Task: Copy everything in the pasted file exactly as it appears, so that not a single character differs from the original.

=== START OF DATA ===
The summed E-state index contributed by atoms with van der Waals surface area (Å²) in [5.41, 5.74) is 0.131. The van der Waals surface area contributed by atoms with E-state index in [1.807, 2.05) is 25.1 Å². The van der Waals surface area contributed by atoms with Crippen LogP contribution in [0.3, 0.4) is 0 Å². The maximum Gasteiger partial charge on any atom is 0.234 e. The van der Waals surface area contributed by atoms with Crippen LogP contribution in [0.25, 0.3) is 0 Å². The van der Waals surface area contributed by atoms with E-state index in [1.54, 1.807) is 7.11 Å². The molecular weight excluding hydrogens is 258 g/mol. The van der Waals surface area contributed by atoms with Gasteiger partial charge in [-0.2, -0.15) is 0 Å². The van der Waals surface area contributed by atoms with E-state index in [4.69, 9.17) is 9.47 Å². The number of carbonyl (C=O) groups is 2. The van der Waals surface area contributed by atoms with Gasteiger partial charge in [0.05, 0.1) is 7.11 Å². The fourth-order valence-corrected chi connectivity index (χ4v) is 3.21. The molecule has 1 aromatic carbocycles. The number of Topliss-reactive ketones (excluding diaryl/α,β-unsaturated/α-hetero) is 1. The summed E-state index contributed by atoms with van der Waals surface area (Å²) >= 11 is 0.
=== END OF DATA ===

The summed E-state index contributed by atoms with van der Waals surface area (Å²) in [5.41, 5.74) is 0.131. The van der Waals surface area contributed by atoms with E-state index in [1.807, 2.05) is 25.1 Å². The van der Waals surface area contributed by atoms with Crippen LogP contribution in [0.3, 0.4) is 0 Å². The maximum Gasteiger partial charge on any atom is 0.234 e. The van der Waals surface area contributed by atoms with Crippen LogP contribution in [0.25, 0.3) is 0 Å². The van der Waals surface area contributed by atoms with E-state index in [1.54, 1.807) is 7.11 Å². The molecular weight excluding hydrogens is 258 g/mol. The van der Waals surface area contributed by atoms with Gasteiger partial charge in [-0.2, -0.15) is 0 Å². The van der Waals surface area contributed by atoms with E-state index in [4.69, 9.17) is 9.47 Å². The number of carbonyl (C=O) groups is 2. The van der Waals surface area contributed by atoms with Gasteiger partial charge in [0.05, 0.1) is 7.11 Å². The fourth-order valence-corrected chi connectivity index (χ4v) is 3.21. The molecule has 1 aromatic carbocycles. The number of Topliss-reactive ketones (excluding diaryl/α,β-unsaturated/α-hetero) is 1. The summed E-state index contributed by atoms with van der Waals surface area (Å²) >= 11 is 0.